Home > Publications . Search All . Browse All . Country . Browse PSC Pubs . PSC Report Series

PSC In The News

RSS Feed icon

Savolainen links antisocial behavior in childhood to disadvantage and poverty in adulthood

Norton et al. put dollar value on relief from chronic pain for Americans age 50+

Seefeldt says TANF restrictions may limit program's help for poor Americans

More News

Highlights

Neal Krause wins GSA's Robert Kleemeier Award

U-M awarded $58 million to develop ideas for preventing and treating health problems

Bailey, Eisenberg , and Fomby promoted at PSC

Former PSC trainee Eric Chyn wins PAA's Dorothy S. Thomas Award for best paper

More Highlights

Sarah Burgard photo

The Great Recession and Health: People, Populations, and Disparities

Publication Abstract

Burgard, Sarah, Jennifer Ailshire, and Lucie Kalousova. 2013. "The Great Recession and Health: People, Populations, and Disparities." Annals of the American Academy of Political and Social Science, 650(1): 194-213.

Two research traditions have evolved to assess links between recessions and health, with seemingly divergent findings. Aggregate-level studies generally find that mortality rates decline during recessionary periods. By contrast, individual-level studies generally find that events that frequently occur during recessions, like job loss, unemployment, and material hardship, carry negative health consequences. We comprehensively review evidence from these two bodies of research, illustrate key findings, and show how the different mechanisms can operate in parallel. We also outline some of the limitations of the extant evidence, discuss studies emerging to address these limits and directions for future research, and provide brief empirical examples to illustrate some of these limits and directions using the Health and Retirement Study and the Michigan Recession and Recovery Study. Our review emphasizes the importance of considering both the aggregate- and individual-level associations when evaluating the likely short- and longer-term consequences of the Great Recession for health and health disparities.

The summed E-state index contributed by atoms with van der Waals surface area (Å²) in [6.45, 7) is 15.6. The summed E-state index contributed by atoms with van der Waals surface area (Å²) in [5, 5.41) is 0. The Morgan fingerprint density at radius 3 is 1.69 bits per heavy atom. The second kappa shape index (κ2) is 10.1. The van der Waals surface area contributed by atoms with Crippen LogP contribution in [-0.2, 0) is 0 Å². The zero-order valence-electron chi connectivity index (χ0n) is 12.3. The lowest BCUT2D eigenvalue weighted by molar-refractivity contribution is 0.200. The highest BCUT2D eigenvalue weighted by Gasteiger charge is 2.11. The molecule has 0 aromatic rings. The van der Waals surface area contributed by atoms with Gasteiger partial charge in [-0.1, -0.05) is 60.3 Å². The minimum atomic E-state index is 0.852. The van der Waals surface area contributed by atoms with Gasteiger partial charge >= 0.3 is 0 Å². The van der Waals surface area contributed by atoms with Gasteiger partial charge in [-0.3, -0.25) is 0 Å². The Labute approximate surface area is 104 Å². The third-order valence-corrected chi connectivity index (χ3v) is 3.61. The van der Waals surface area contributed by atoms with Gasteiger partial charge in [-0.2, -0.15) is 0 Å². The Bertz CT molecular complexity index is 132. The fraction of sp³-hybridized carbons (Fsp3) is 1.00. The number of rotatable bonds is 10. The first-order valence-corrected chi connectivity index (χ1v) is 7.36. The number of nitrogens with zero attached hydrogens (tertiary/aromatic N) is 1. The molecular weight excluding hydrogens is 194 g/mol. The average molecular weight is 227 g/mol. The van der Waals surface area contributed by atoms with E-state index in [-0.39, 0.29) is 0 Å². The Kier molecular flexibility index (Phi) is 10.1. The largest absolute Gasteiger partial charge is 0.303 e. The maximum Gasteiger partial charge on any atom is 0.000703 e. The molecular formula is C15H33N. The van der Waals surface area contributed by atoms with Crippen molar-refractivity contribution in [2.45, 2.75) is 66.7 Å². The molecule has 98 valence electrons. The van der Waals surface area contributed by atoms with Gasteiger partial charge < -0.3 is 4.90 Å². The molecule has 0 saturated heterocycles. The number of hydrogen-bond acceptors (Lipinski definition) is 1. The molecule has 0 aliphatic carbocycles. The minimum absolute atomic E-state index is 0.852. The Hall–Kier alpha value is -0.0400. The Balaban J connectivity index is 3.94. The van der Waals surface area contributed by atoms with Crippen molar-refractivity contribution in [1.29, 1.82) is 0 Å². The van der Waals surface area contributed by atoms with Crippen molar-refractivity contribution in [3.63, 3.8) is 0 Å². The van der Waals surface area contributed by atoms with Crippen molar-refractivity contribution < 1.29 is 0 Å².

DOI:10.1177/0002716213500212 (Full Text)

Public Access Link

Country of focus: United States of America.

Browse | Search : All Pubs | Next